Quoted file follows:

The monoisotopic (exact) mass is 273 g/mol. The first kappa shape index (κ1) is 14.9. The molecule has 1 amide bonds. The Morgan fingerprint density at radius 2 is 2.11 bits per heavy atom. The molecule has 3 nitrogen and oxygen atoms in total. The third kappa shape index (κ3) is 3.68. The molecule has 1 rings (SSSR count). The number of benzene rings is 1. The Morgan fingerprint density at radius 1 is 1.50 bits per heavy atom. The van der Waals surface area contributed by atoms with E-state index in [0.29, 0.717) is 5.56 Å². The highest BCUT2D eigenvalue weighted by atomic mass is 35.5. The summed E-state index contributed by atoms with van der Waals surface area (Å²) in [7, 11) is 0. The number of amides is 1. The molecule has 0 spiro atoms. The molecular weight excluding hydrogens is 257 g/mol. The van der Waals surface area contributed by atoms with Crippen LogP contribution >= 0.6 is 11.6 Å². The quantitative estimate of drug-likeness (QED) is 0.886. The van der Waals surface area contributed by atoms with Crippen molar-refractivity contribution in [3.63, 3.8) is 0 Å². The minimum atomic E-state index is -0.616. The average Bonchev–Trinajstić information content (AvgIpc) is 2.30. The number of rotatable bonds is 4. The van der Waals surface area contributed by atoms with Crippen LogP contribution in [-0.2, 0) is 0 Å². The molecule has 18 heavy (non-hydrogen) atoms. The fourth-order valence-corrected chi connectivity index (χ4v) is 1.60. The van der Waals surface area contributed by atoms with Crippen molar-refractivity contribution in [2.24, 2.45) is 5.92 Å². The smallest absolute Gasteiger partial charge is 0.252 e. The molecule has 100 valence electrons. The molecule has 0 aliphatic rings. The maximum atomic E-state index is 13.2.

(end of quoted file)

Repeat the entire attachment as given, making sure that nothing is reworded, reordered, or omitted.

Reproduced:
The monoisotopic (exact) mass is 273 g/mol. The first kappa shape index (κ1) is 14.9. The molecule has 1 amide bonds. The Morgan fingerprint density at radius 2 is 2.11 bits per heavy atom. The molecule has 3 nitrogen and oxygen atoms in total. The third kappa shape index (κ3) is 3.68. The molecule has 1 rings (SSSR count). The number of benzene rings is 1. The Morgan fingerprint density at radius 1 is 1.50 bits per heavy atom. The van der Waals surface area contributed by atoms with E-state index in [0.29, 0.717) is 5.56 Å². The highest BCUT2D eigenvalue weighted by atomic mass is 35.5. The summed E-state index contributed by atoms with van der Waals surface area (Å²) in [7, 11) is 0. The number of amides is 1. The molecule has 0 spiro atoms. The molecular weight excluding hydrogens is 257 g/mol. The van der Waals surface area contributed by atoms with Crippen LogP contribution >= 0.6 is 11.6 Å². The quantitative estimate of drug-likeness (QED) is 0.886. The van der Waals surface area contributed by atoms with Crippen molar-refractivity contribution in [3.63, 3.8) is 0 Å². The minimum atomic E-state index is -0.616. The average Bonchev–Trinajstić information content (AvgIpc) is 2.30. The number of rotatable bonds is 4. The van der Waals surface area contributed by atoms with Crippen LogP contribution in [-0.2, 0) is 0 Å². The molecule has 18 heavy (non-hydrogen) atoms. The fourth-order valence-corrected chi connectivity index (χ4v) is 1.60. The van der Waals surface area contributed by atoms with Crippen molar-refractivity contribution in [2.24, 2.45) is 5.92 Å². The smallest absolute Gasteiger partial charge is 0.252 e. The molecule has 100 valence electrons. The molecule has 0 aliphatic rings. The maximum atomic E-state index is 13.2.